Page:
Bishakh Som

Bishakh Som by Shriya Samavai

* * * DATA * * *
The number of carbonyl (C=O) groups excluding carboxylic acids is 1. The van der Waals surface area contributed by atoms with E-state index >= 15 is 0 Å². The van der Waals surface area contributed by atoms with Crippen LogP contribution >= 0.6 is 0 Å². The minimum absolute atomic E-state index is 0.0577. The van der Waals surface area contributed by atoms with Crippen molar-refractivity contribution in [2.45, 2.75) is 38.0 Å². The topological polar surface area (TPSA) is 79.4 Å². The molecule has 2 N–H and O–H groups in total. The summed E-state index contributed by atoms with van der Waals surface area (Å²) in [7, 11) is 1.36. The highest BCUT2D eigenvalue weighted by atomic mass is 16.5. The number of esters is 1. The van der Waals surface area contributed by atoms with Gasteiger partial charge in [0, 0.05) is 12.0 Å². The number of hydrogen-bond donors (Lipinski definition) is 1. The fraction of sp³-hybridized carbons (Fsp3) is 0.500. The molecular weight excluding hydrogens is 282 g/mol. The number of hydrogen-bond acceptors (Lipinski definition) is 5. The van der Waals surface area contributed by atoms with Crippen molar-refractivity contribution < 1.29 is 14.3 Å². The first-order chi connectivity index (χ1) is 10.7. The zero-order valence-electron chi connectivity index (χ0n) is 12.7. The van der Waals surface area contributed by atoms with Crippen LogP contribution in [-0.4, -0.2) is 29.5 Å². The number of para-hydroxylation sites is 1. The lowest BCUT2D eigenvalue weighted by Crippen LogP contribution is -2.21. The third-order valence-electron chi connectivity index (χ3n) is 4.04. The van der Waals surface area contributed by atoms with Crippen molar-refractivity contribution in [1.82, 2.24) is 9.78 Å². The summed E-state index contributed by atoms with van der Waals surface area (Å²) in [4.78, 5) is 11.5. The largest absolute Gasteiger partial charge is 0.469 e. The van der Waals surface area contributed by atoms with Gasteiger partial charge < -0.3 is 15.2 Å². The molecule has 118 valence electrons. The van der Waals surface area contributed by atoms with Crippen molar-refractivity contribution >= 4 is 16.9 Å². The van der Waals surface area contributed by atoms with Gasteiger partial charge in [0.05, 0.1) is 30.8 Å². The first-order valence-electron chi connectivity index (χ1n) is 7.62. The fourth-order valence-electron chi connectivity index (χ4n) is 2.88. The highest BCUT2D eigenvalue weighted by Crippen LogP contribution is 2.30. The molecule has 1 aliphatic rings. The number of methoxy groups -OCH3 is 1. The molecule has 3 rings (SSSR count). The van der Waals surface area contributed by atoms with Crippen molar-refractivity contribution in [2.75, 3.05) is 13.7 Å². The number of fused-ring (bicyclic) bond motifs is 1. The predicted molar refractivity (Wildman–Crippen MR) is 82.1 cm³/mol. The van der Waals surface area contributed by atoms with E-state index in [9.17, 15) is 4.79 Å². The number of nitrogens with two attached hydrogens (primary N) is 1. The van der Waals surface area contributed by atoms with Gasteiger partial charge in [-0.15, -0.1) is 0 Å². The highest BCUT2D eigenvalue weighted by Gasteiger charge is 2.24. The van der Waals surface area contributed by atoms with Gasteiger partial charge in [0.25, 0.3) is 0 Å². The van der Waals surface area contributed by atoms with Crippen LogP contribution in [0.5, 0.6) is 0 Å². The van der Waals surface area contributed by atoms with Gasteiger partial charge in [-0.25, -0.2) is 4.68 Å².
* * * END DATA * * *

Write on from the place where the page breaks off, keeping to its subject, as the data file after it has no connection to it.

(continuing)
“Realizing my transness and womanhood has been an integral part of achieving my artistic ambitions,” graphic novelist Bishakh Som tells GO. “I’ve been drawing, painting, and making comics all my life, but it was only when I quit my full-time job in architecture that I was able to seriously consider making art for a living.” Around this time, she began her debut graphic novel, “Apsara Engine,” which would later win the L.A. Times Book Prize for Best Graphic Novel as well as a Lambda Literary Award for Best LGBTQ Comics. She also recognized something about herself: “I had always written and drawn women as the protagonists of my comics, not knowing quite why, but now they seemed to be calling to me, beckoning me, embracing me as one of their own.” “For most of my life, I never thought I would be able to sharpen my love of drawing, art and comics into a life’s work, but coming out as trans and becoming a trans femme has honed that process and given me a divine sense that my gender and my art are inseparable,” she tells GO. Her graphic memoir “Spellbound” was a 2021 Lambda Literary Award finalist, the same year “Apsara Engine” won the prize for Best LGBTQ Comics. Her work has appeared in publications such as The New Yorker, The Boston Review, Black Warrior Review, VICE, and Huffington Post. But the most rewarding part of her work isn’t the success; it’s “being able to jumpstart the images of queer/femme utopias into being, to have joyous femmes fully inhabiting, dancing, frolicking, thriving in a queer landscape.” —RK

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